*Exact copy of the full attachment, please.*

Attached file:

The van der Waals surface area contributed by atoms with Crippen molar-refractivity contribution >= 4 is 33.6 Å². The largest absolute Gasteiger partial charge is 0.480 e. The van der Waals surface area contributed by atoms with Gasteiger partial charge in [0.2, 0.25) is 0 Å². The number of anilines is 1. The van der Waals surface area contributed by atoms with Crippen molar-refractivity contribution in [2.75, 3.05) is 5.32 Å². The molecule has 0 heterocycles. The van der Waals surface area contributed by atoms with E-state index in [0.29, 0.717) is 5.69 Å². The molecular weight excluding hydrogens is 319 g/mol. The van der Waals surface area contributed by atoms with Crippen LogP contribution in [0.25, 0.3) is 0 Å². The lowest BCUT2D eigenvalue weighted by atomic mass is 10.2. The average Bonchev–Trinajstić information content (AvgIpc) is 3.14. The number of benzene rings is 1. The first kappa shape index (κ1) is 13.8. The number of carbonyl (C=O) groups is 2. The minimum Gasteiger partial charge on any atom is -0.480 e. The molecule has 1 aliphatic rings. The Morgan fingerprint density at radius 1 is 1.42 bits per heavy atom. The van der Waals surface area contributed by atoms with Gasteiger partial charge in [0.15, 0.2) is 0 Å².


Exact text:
The van der Waals surface area contributed by atoms with Crippen molar-refractivity contribution >= 4 is 33.6 Å². The largest absolute Gasteiger partial charge is 0.480 e. The van der Waals surface area contributed by atoms with Gasteiger partial charge in [0.2, 0.25) is 0 Å². The number of anilines is 1. The van der Waals surface area contributed by atoms with Crippen molar-refractivity contribution in [2.75, 3.05) is 5.32 Å². The molecule has 0 heterocycles. The van der Waals surface area contributed by atoms with E-state index in [0.29, 0.717) is 5.69 Å². The molecular weight excluding hydrogens is 319 g/mol. The van der Waals surface area contributed by atoms with Crippen LogP contribution in [0.25, 0.3) is 0 Å². The lowest BCUT2D eigenvalue weighted by atomic mass is 10.2. The average Bonchev–Trinajstić information content (AvgIpc) is 3.14. The number of benzene rings is 1. The first kappa shape index (κ1) is 13.8. The number of carbonyl (C=O) groups is 2. The minimum Gasteiger partial charge on any atom is -0.480 e. The molecule has 1 aliphatic rings. The Morgan fingerprint density at radius 1 is 1.42 bits per heavy atom. The van der Waals surface area contributed by atoms with Gasteiger partial charge in [0.15, 0.2) is 0 Å².